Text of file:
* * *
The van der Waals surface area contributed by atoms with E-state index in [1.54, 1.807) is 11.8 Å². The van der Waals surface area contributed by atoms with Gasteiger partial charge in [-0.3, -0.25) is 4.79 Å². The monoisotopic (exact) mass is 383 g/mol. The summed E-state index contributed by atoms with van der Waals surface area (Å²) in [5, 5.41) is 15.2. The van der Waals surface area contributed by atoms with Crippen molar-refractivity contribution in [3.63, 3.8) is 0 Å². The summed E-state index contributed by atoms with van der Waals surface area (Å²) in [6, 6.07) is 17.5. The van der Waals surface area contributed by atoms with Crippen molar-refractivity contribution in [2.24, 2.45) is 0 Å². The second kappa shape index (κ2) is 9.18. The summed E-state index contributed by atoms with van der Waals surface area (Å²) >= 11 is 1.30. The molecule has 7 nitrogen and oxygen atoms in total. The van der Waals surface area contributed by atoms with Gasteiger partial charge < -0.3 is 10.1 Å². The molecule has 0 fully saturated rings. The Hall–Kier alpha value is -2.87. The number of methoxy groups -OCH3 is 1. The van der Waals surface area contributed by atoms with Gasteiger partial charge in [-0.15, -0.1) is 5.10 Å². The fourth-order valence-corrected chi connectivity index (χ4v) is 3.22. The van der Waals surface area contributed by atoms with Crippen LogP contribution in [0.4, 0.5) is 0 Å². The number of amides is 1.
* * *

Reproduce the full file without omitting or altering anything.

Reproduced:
The van der Waals surface area contributed by atoms with E-state index in [1.54, 1.807) is 11.8 Å². The van der Waals surface area contributed by atoms with Gasteiger partial charge in [-0.3, -0.25) is 4.79 Å². The monoisotopic (exact) mass is 383 g/mol. The summed E-state index contributed by atoms with van der Waals surface area (Å²) in [5, 5.41) is 15.2. The van der Waals surface area contributed by atoms with Crippen molar-refractivity contribution in [3.63, 3.8) is 0 Å². The summed E-state index contributed by atoms with van der Waals surface area (Å²) in [6, 6.07) is 17.5. The van der Waals surface area contributed by atoms with Crippen molar-refractivity contribution in [2.24, 2.45) is 0 Å². The second kappa shape index (κ2) is 9.18. The summed E-state index contributed by atoms with van der Waals surface area (Å²) >= 11 is 1.30. The molecule has 7 nitrogen and oxygen atoms in total. The van der Waals surface area contributed by atoms with Gasteiger partial charge < -0.3 is 10.1 Å². The molecule has 0 fully saturated rings. The Hall–Kier alpha value is -2.87. The number of methoxy groups -OCH3 is 1. The van der Waals surface area contributed by atoms with Gasteiger partial charge in [-0.15, -0.1) is 5.10 Å². The fourth-order valence-corrected chi connectivity index (χ4v) is 3.22. The van der Waals surface area contributed by atoms with Crippen LogP contribution in [0.4, 0.5) is 0 Å². The number of amides is 1.